On 10/1/2013 2:15 AM, Stefan li Rous wrote:
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You said:
<<< AND they (medieval) measured everything by volume which mucked with the systems and made the smelting technology >>>

What are you basing this statement on? I think I remember numerous examples of both food items and fine metals being measured by weight.

The Mastery and Uses of Fire in Antiquity Paperback

by J. E. Rehder
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<<< I so want to smelt some Iron. >>>

So what is keeping you from doing it? I know it has been done multiple times at Pennsic. I attended one smelting job, or at least the firing up and the starting of the smelting.  I don't think I got back the next day to see the result when the smelter was cracked open.

<<<  About ready to throw in the towel on finding ore and buying some Iron oxide used in clay glazes ant trying to make some fake ore. >>>

Why would you want to make "fake ore" when the real stuff is available?

I have been looking for the real stuff for 3 years now. No luck on finding anything at any price until about 3 hours ago with Mark Green,   Another offer only an hour ago,  and now you.  I am feeling that this must be the time it is supposed to happen.
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Here is one story I saved about a smelting experiment at Pennsic. Unfortunately, this particular story is a bit short on technical details, but that wasn't the reason that this story was related.
P-tale-MWIFO-art (23K) 8/26/96 Making Wrought Iron from Ore at Pennsic 24.
http://www.florilegium.org/files/PENNSIC/P-tale-MWIFO-art.html

I am on the East Kingdom Metalsmiths list. Would you like me to ask there whether anyone has a source of iron ore and in what grades?

Absolutely, I have spent so long not finding any sources that I want a list of possibility in case some fail.


 
 I'm not sure which kingdom William the Smith is in, but I think he was part of the group running the smelter that I watched at Pennsic. Stefan On Oct 1, 2013, at 12:43 AM, Jerry Harder <[log in to unmask]> wrote:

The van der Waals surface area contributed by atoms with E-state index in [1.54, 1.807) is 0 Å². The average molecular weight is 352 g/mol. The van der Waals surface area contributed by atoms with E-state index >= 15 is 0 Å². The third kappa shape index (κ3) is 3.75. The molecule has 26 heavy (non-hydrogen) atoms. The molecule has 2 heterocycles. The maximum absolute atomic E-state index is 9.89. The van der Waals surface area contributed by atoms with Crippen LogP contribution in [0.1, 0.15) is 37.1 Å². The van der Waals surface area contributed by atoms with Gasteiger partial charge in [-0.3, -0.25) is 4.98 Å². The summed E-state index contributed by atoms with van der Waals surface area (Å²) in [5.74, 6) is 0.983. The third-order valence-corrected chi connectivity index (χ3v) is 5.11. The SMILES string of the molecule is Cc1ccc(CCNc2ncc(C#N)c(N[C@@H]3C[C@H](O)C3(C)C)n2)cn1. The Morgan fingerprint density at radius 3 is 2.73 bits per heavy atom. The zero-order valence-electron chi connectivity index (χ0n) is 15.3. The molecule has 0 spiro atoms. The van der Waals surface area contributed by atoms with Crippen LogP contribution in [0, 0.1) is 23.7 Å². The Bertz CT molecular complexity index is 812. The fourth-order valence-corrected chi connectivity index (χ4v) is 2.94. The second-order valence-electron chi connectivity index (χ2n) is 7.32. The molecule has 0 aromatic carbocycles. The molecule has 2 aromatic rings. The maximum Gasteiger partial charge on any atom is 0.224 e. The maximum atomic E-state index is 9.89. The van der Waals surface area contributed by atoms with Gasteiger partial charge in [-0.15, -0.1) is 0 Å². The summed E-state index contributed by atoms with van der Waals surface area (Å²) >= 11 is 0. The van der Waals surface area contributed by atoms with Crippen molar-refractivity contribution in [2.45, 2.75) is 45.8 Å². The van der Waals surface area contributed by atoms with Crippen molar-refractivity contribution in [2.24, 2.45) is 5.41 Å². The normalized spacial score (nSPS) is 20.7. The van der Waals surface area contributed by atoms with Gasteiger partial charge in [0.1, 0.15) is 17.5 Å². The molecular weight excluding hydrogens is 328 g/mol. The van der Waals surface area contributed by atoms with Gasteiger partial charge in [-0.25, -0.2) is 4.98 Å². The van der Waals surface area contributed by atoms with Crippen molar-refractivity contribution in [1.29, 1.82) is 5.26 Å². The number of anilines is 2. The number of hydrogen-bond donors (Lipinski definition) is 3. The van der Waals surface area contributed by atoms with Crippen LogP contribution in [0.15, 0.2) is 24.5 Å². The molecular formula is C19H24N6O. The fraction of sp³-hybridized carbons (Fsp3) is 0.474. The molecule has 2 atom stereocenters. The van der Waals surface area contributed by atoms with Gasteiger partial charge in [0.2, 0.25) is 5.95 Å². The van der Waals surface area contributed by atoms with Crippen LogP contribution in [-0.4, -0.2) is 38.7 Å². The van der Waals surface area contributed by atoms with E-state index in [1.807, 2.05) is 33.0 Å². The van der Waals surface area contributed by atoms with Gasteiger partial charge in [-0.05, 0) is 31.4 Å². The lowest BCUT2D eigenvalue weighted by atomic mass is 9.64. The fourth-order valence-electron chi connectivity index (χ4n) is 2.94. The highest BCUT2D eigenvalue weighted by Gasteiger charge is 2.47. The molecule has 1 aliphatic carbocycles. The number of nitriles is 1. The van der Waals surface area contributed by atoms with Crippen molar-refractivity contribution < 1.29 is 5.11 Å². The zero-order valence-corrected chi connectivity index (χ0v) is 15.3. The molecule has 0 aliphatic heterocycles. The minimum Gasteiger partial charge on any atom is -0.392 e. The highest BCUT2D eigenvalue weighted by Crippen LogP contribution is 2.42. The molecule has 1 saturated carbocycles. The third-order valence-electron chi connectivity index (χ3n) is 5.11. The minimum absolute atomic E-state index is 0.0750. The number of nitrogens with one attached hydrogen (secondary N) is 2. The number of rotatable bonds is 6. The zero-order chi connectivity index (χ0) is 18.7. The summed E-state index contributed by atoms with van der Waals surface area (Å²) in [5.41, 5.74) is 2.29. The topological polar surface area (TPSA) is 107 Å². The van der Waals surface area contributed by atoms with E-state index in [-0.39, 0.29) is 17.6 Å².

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He didn't say much about the pieces of metal he put into the crucible.  I assume they were from the bloom iron- the spongy mass of glass and iron that is the normal product of smelting back then.  Repeated forge welding this mass produced wrought iron which had the slag inclusions they were talking about that were in common swords of the time.. This Iron can have any level of carbon content which is controlled by the % iron in the ore and the amount or ratio of charcoal to ore ratio (by weight) and probably by some of the dynamic particulars of the furnace dimensions.  So How did he (and they) determine how much carbon to put in and what was his final carbon content of the sword he recreated? They didn't say.  Of course in medieval times, they could not have known this type of data, AND they (medieval) measured everything by volume which mucked with the systems and made the smelting technology not very transportable. As far as proof of Frankish origin, I!
  think t
he video sa!
 id that the word Ulfberht was of Frankish origin, but that how and where they were made and by who (over 200 yeas time) was the big misery.      - I so want to smelt some Iron.  About ready to throw in the towel on finding ore and buying some Iron oxide used in clay glazes ant trying to make some fake ore.
Master Gerald
--------
THLord Stefan li Rous    Barony of Bryn Gwlad    Kingdom of Ansteorra
   Mark S. Harris           Austin, Texas          [log in to unmask]
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